Young ringers restarting

This guidance is intended to enable school-age ringers (18 and under) to resume bellringing in a Church tower or private ring and has been developed with the House of Bishops’ Covid Recovery Team, comparing ringers with singers and organists in church settings. 

The UK government has published specific government guidance for running supervised children’s activities in out-of-school settings which comes into effect from 12th April at the earliest:

Protective measures for holiday and after-school clubs, and other out-of-school settings during the coronavirus (COVID-19) outbreak – GOV.UK (

The government guidance above, which we recommend you read in full, is relatively permissive, giving organisers of groups plenty of things to consider about a particular activity and setting, putting the onus on you and the ‘venue owner’ (incumbent, Churchwardens, PCC) to decide what is right for your tower. 

Points to note particularly are the references to maintaining face coverings especially if social distancing cannot be maintained, the importance of ventilation of the space, and hand hygiene. 

A reasonable young ringers’ session, based on that guidance and the Places of Worship guidance, would be as follows: 

  • Choose a tower that is either ground floor with through draught, or a tower with good ventilation (it should feel breezy) 
  • A lighter ring of bells is preferable. Exertion ringing heavier bells may result in an increase in aerosol droplets in the ringing room.
  • Keep the total session to an hour, or an hour’s ringing with breaks in between where you leave the finding chamber (play outside, ringing handbells in a different space, etc.) 
  • Limit the group to 10 children, but don’t have them all in the tower at the same time
  • When considering the size of the group, consider their age and ability to keep distanced, the size of the space, breakout areas, the degree of ventilation
  • Ideally have smaller groups and keep those groups consistent from week to week
  • Maintain distancing when not ringing, and keep the ringing of adjacent bells to short touches
  • Ropes can be shared, but it is important therefore to sanitise hands between ringing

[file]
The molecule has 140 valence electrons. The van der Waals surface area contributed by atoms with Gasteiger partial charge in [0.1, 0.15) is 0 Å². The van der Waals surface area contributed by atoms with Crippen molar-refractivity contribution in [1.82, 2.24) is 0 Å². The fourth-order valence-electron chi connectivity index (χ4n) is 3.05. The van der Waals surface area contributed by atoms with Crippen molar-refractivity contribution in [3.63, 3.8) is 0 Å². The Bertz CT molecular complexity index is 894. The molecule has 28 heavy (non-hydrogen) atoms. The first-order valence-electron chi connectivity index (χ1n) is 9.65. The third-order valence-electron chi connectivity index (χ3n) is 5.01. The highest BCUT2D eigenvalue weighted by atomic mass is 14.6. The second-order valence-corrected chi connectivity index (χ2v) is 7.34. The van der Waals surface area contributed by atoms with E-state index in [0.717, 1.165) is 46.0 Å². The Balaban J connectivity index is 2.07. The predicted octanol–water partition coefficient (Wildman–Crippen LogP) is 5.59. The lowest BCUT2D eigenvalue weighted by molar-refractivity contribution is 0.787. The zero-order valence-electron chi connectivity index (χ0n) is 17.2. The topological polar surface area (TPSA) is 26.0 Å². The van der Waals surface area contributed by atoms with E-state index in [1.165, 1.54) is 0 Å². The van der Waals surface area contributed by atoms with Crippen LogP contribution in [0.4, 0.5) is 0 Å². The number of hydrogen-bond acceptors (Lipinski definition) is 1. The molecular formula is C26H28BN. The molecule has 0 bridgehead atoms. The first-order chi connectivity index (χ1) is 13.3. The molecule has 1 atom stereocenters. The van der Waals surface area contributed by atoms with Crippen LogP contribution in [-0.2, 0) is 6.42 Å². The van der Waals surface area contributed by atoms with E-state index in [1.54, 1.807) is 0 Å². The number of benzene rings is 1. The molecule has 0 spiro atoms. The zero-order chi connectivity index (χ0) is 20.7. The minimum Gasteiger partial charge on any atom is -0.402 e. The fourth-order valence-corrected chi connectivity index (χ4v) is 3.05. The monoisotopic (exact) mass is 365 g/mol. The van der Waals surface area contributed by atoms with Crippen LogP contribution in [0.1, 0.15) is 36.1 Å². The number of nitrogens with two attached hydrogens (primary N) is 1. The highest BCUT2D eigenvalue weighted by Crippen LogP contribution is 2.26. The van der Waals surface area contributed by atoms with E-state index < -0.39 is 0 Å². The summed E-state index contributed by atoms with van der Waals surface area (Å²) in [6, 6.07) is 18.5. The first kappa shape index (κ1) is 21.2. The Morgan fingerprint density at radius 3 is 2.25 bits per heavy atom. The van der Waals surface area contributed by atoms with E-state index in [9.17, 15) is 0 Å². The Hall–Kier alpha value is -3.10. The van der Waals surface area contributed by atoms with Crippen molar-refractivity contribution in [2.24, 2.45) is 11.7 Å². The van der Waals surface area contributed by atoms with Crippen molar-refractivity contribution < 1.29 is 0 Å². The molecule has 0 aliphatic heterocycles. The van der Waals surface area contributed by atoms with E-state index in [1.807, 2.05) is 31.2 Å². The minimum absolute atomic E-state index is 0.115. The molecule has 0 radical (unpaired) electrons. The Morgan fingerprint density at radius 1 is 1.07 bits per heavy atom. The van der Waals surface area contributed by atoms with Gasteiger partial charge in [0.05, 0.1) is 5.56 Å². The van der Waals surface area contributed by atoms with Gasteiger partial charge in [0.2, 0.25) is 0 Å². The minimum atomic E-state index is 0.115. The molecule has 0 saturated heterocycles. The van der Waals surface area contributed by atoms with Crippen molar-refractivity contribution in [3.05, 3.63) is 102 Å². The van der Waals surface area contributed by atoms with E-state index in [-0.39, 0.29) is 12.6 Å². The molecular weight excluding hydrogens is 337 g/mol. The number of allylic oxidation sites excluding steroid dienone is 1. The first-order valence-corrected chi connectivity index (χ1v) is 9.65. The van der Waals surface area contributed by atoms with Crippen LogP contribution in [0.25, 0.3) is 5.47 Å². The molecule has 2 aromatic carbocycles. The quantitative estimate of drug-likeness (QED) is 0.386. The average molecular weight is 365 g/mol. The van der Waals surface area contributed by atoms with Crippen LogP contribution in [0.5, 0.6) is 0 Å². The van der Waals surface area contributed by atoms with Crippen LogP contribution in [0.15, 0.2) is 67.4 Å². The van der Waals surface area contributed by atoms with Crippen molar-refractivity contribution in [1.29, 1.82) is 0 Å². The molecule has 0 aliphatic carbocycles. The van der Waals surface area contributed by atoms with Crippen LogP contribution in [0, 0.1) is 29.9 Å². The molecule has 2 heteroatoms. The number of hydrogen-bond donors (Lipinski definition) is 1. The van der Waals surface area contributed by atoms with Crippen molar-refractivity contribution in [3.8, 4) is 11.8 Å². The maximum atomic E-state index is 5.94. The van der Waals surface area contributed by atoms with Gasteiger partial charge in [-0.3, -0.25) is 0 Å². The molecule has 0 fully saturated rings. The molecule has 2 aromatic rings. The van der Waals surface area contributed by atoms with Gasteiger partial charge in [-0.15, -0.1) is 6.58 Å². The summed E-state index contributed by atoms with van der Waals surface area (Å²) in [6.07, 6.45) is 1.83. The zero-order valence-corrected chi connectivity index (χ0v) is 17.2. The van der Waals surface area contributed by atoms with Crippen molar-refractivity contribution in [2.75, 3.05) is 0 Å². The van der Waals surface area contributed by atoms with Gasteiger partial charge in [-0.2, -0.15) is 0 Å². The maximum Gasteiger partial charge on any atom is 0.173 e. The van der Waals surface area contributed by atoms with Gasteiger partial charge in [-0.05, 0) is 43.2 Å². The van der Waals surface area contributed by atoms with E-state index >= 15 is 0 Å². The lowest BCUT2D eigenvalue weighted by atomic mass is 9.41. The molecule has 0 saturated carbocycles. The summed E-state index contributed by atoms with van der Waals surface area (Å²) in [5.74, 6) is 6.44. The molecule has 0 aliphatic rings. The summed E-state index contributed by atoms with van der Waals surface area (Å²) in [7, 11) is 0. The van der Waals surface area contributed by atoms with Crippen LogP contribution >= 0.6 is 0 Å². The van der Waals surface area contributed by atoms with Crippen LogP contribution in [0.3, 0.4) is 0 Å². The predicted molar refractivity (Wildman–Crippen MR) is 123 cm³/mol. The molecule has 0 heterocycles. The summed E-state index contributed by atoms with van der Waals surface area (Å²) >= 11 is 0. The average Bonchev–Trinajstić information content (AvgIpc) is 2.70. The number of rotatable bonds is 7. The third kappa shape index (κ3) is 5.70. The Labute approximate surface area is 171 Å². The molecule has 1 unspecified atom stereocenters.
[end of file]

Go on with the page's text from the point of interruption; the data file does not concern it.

• Facemasks in ringing chamber at all times
  • One DBS checked adult in the ringing chamber, one other nearby, and parents nearby
  • If the adult needs to ring in order to make ringing viable they can do
  • Encourage parents not to hang around together at the tower door

As always with young ringers’ practices it is important to have parental consent who should be made aware of this guidance. Some churches will have a track and trace QR code or NHS QR code. Ringers should check in. 

All this is a balance. If one aspect of guidance is difficult in your tower, compensate with something else. The guidance clearly allows reasonable compromises; however it does have a specific list of items with MUST attached to them as follows:

Providers (including their staff where applicable) must always:

  1. Minimise contact with individuals who are required to self-isolate by ensuring they do not attend your setting.
  2. Ensure face coverings are used in recommended circumstances.
  3. Ensure everyone is advised to clean their hands thoroughly and more often than usual.
  4. Ensure good respiratory hygiene for everyone by promoting the ‘catch it, bin it, kill it’ approach.
  5. Maintain enhanced cleaning, including cleaning frequently touched surfaces often, using standard products such as detergents.
  6. Consider how to minimise contact across the site and maintain social distancing wherever possible.
  7. Keep occupied spaces well ventilated.

So those items are law, whereas the rest is guidance. 

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